I’m lucky that I don’t (usually) have trouble falling—or staying—asleep. But there are definitely nights, sometimes even
stretches of nights, where I don’t get enough sleep—and I’m not alone: an estimated 50-70 million Americans, according to the
Centers for Disease Control, don’t get enough sleep. (Get
3 simple tips to help you beat insomnia here.
It’s then that I want to make every last minute of shut-eye count. And that means knowing what can actually help me sleep and
what hinders sleep. Here are 6 sleep myths to ignore, as reported in EatingWell Magazine.
Myth: Falling asleep to the TV is OK.
The Truth: Artificial light from televisions—and especially from computer and smartphone
screens—may suppress production of melatonin, a sleep-inducing hormone triggered by darkness. Artificial light also shifts
your circadian rhythms—a biological cycle that responds primarily to daylight and darkness and influences sleep.
Myth: A glass of wine before bed will help you get a better night’s rest.
The Truth: Because alcohol is a sedative, drinking wine, beer or other alcoholic beverages may
help you fall asleep, but as little as two drinks can cause you to sleep less restfully and wake up more frequently. And
alcohol-related sleep disturbances are worse for women, say researchers at the University of Michigan. Drink moderately, if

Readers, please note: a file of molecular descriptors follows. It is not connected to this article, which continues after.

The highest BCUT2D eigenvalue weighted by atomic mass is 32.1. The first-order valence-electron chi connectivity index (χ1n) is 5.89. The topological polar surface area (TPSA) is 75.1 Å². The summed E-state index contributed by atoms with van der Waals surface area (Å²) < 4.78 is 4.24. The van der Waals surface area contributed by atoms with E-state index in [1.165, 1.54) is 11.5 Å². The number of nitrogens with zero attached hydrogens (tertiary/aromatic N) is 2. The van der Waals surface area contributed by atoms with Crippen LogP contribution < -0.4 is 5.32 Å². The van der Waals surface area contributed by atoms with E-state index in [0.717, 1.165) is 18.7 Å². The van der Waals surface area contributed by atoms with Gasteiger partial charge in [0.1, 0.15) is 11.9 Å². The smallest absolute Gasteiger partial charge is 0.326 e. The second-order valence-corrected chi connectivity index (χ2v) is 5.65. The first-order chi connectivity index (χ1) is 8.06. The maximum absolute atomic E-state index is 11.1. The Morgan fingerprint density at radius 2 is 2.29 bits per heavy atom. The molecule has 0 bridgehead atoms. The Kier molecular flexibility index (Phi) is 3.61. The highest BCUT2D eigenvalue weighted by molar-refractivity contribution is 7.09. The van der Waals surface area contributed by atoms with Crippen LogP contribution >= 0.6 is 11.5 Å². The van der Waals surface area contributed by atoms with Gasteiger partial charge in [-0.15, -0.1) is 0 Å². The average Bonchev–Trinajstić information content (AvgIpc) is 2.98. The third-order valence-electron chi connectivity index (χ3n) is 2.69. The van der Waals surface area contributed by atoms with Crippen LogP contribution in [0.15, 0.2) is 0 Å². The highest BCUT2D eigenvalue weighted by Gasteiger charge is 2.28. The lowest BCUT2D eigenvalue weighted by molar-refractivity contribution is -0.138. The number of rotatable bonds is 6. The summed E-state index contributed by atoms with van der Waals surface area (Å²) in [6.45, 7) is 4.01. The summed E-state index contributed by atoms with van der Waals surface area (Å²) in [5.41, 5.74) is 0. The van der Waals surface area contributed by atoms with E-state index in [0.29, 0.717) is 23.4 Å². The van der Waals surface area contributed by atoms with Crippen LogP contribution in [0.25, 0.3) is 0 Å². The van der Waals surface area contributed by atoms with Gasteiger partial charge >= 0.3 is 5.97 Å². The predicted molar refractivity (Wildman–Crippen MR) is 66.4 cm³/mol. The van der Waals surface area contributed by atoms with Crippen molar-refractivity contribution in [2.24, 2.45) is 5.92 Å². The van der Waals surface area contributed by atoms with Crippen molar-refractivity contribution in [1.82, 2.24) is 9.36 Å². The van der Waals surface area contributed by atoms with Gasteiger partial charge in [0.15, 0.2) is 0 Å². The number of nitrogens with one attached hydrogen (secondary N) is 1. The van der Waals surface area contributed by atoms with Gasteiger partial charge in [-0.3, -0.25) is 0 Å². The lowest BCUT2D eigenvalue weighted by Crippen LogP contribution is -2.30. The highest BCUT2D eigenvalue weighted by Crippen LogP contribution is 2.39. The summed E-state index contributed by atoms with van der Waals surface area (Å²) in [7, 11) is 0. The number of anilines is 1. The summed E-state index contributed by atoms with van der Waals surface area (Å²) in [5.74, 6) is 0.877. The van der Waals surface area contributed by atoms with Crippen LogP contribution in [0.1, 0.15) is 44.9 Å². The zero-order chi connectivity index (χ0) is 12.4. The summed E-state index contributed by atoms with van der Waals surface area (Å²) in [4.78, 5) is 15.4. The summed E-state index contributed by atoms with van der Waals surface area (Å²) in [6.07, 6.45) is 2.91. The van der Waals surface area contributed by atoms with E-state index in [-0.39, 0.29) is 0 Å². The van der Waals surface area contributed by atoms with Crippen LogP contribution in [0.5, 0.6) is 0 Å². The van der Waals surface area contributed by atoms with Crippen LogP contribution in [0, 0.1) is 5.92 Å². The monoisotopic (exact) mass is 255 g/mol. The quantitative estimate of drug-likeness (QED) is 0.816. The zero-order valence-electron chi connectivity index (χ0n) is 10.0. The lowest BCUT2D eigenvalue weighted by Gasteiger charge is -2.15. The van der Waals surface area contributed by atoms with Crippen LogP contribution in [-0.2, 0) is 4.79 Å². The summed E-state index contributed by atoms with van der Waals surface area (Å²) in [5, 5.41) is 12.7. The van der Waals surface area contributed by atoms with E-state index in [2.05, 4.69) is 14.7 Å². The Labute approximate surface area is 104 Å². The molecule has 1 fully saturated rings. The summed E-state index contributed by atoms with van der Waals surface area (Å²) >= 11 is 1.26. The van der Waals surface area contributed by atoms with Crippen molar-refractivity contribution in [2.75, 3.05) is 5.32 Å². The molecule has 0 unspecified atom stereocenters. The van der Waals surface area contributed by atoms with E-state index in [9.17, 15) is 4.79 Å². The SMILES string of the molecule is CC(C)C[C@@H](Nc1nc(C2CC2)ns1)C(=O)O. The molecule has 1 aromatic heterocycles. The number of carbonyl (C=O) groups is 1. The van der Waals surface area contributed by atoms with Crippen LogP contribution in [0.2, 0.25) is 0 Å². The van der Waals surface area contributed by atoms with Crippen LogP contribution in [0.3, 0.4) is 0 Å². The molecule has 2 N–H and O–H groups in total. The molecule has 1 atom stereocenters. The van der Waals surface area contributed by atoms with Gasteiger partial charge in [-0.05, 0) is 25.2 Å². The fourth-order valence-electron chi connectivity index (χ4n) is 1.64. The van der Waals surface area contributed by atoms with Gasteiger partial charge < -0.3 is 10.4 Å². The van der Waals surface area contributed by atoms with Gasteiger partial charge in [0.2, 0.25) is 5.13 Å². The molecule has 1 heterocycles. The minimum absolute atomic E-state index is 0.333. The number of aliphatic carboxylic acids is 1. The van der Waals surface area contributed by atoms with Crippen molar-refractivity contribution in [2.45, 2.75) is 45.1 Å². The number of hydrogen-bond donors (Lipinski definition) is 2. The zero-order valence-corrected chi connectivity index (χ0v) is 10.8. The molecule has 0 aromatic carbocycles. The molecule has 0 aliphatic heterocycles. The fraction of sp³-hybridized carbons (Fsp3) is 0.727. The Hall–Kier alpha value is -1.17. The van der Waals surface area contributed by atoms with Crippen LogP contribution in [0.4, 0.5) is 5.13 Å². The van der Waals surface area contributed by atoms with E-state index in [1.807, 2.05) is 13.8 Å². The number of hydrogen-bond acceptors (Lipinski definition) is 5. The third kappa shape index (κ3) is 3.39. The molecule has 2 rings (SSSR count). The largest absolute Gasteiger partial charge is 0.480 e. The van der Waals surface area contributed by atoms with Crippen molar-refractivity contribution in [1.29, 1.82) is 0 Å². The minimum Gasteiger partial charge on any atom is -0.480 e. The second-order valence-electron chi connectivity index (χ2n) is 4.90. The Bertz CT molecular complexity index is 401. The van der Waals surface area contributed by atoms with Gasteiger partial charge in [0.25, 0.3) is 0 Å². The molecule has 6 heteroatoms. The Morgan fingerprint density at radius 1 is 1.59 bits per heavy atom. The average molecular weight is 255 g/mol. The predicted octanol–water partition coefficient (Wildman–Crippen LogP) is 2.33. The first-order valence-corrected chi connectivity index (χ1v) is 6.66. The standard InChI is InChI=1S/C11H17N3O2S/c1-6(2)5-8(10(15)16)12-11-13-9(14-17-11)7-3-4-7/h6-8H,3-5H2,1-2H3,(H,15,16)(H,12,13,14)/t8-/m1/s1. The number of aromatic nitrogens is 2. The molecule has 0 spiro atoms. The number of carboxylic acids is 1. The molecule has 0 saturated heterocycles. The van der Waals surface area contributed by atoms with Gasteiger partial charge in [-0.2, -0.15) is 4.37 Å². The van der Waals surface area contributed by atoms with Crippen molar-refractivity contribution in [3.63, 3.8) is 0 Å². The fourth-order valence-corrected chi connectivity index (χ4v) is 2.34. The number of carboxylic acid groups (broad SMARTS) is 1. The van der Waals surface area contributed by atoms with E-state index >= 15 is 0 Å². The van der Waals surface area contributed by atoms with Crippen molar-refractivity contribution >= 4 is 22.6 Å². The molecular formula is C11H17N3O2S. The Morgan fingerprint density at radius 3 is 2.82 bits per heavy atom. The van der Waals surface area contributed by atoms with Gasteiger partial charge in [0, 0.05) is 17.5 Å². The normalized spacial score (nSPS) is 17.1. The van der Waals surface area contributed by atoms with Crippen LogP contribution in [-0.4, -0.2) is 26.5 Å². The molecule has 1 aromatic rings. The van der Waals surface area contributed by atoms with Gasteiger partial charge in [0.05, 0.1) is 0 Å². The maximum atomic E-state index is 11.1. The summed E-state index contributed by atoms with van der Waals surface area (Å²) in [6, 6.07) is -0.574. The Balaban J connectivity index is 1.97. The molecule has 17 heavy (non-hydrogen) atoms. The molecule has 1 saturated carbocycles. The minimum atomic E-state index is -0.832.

at all, and avoid drinking within a few hours of bedtime.
Myth: Exercising at night keeps you awake.
The Truth: Hitting the gym or going for a run less than 3 hours before bedtime won’t prevent
you from falling asleep, according to recent research. It may, however, hinder your sleep quality.
Myth: A cup of herbal tea will put you to sleep faster.
The Truth: Though chamomile, lemon balm, hops and passionflower are all touted for their
sleep-promoting properties (and are often found in “sleep-formula” tea blends), their effectiveness hasn’t been proven in
clinical studies, according to the American Academy of Sleep Medicine.
Myth: You can catch up on lost sleep by sleeping in on weekends.
The Truth: If you sleep poorly—or don’t get enough sleep—once or twice a week, you
can make up for it. But after more than a few sleepless nights, it becomes harder to “recover” from lost sleep, says
new research from Penn State.
Myth: Drinking a glass of warm milk will help you fall asleep.
The Truth: The theory is this: milk contains tryptophan (the amino acid best known for being
in turkey), which when released into the brain produces serotonin—a serenity-boosting neurotransmitter. But when milk was
tested, it failed to affect sleep patterns. “Tryptophan-containing foods don’t produce the hypnotic effects pure tryptophan
does, because other amino acids in those foods compete to get into the brain,” explains Art Spielman, M.D., an insomnia
expert and professor of psychology at the City University of New York.